Tesla extended its earnings streak for an eighth consecutive quarter, the longest stretch of profitability in company history, posting the highest net income in company history on higher sales of Model 3 and Y electric vehicles and, as always, lucrative pollution credits.
The Palo Alto, California-based company led by billionaire entrepreneur Elon Musk said net income for the quarter that ended June 30 was $1.12 billion, a tenfold increase from $104 million a year ago. Earnings per share were $1.02, beating a consensus expectation for net income of $600 million, according to FactSet. Sales for the quarter that ended June 30 were also a best-ever $11.96 billion, nearly double the $6 billion of the year-earlier quarter. Analysts expected $11.4 billion.
Sales of electric vehicles grew significantly in the quarter to 201,250, though the company’s sales of pollution credits needed by other automakers to comply with California, U.S. and European emissions rules were below the levels of a year ago and 2021’s first quarter. That particularly impactful source of revenue—it’s essentially free money—was down 17% from a year ago at $354 million and totaled $872 million for the first half.
“In the second quarter of 2021, we broke new and notable records. We produced and delivered over 200,000 vehicles, achieved an operating margin of 11.0% and exceeded $1B of GAAP net income for the first time in our history,” Tesla said in a statement. “Public sentiment and support for electric vehicles seems to be at a never-before-seen inflection point.”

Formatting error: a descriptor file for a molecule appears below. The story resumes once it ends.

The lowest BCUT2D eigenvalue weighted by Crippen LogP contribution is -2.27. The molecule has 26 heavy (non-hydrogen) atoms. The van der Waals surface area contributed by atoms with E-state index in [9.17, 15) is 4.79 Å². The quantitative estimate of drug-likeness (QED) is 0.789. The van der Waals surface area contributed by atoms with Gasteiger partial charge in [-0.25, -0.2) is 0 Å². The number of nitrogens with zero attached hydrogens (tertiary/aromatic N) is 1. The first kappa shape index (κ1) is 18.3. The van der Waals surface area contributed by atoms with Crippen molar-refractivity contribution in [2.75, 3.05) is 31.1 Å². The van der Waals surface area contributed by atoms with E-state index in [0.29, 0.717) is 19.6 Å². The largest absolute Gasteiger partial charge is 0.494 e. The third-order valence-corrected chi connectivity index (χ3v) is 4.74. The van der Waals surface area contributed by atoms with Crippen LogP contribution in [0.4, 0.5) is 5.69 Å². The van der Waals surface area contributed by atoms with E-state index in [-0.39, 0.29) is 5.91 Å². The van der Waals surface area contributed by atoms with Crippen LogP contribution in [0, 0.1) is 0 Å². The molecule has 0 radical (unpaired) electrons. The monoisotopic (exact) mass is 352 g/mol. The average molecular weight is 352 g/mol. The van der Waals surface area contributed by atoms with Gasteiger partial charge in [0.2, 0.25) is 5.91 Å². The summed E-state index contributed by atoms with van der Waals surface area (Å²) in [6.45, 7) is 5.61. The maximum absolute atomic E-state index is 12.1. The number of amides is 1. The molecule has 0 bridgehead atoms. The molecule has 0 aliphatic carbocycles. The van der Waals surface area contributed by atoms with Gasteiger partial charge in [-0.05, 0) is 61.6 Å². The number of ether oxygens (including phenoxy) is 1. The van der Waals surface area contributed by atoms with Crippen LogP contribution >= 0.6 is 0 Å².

The first half of the year saw production expand globally owing to the continued ramp-up of sales in China, a year after Tesla began building Model 3s in that market. Still, “supply chain challenges, in particular global semiconductor shortages and port congestion, continued to be present in Q2,” the company said. “With global vehicle demand at record levels, component supply will have a strong influence on the rate of our delivery growth for the rest of this year.”
Despite delays with its new German plant, the company said it remains “on track to build our first Model Y vehicles in Berlin and Austin in 2021.” It also said it has delayed the launch of its Semi truck, initially due by late 2019, to 2022.
The company’s cash and equivalents declined to $16.2 billion at the end of the quarter, due mainly to $1.6 billion of debt and finance lease repayments of $1.6 billion. Free cash flow was $619 million in the quarter. Tesla also said it had an impairment of $23 million from its Bitcoin investment.
The cryptocurrency loss was “much lower than many had feared with worries this number could be in the $75 million+ range heading into the print,” Wedbush equity analyst Dan Ives said in a research note. “Overall, a bullish print that should start to change sentiment on this core EV name to play the green tidal wave for the coming years.”
Musk and other executives will discuss the quarter and outlook for the rest of 2021 with investors and analysts later today.
Tesla shares rose 2.2% to close at $657.62 in Nasdaq trading Monday, before results were released.
(Updates to follow.)